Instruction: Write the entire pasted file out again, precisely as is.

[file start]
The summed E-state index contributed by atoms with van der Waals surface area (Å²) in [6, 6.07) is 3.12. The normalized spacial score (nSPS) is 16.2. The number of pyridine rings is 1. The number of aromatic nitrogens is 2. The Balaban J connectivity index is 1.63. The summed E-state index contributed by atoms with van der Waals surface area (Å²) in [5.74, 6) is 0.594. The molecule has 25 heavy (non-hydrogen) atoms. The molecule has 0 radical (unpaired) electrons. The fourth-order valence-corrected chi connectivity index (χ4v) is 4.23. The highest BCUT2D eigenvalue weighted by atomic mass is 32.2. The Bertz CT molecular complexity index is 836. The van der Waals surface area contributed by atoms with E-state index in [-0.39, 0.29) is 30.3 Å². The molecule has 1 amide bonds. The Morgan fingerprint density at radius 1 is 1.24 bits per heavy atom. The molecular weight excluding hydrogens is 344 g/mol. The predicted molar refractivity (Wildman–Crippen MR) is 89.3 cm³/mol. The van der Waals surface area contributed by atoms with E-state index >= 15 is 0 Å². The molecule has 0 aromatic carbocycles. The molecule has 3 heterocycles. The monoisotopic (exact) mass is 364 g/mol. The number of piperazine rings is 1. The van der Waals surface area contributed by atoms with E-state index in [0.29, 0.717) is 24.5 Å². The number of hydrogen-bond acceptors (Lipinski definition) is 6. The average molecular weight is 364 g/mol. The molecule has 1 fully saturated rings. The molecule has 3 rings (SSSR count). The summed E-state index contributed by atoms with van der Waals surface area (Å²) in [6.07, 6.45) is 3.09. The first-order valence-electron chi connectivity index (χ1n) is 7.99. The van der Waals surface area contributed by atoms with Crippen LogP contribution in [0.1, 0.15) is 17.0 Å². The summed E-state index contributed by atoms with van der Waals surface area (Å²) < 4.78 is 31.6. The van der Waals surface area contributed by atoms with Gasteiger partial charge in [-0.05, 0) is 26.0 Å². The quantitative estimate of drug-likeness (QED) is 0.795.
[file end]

The summed E-state index contributed by atoms with van der Waals surface area (Å²) in [6, 6.07) is 3.12. The normalized spacial score (nSPS) is 16.2. The number of pyridine rings is 1. The number of aromatic nitrogens is 2. The Balaban J connectivity index is 1.63. The summed E-state index contributed by atoms with van der Waals surface area (Å²) in [5.74, 6) is 0.594. The molecule has 25 heavy (non-hydrogen) atoms. The molecule has 0 radical (unpaired) electrons. The fourth-order valence-corrected chi connectivity index (χ4v) is 4.23. The highest BCUT2D eigenvalue weighted by atomic mass is 32.2. The Bertz CT molecular complexity index is 836. The van der Waals surface area contributed by atoms with E-state index in [-0.39, 0.29) is 30.3 Å². The molecule has 1 amide bonds. The Morgan fingerprint density at radius 1 is 1.24 bits per heavy atom. The molecular weight excluding hydrogens is 344 g/mol. The predicted molar refractivity (Wildman–Crippen MR) is 89.3 cm³/mol. The van der Waals surface area contributed by atoms with E-state index >= 15 is 0 Å². The molecule has 0 aromatic carbocycles. The molecule has 3 heterocycles. The monoisotopic (exact) mass is 364 g/mol. The number of piperazine rings is 1. The van der Waals surface area contributed by atoms with E-state index in [0.29, 0.717) is 24.5 Å². The number of hydrogen-bond acceptors (Lipinski definition) is 6. The average molecular weight is 364 g/mol. The molecule has 1 fully saturated rings. The molecule has 3 rings (SSSR count). The summed E-state index contributed by atoms with van der Waals surface area (Å²) in [6.07, 6.45) is 3.09. The first-order valence-electron chi connectivity index (χ1n) is 7.99. The van der Waals surface area contributed by atoms with Crippen LogP contribution in [0.1, 0.15) is 17.0 Å². The summed E-state index contributed by atoms with van der Waals surface area (Å²) < 4.78 is 31.6. The van der Waals surface area contributed by atoms with Gasteiger partial charge in [-0.05, 0) is 26.0 Å². The quantitative estimate of drug-likeness (QED) is 0.795.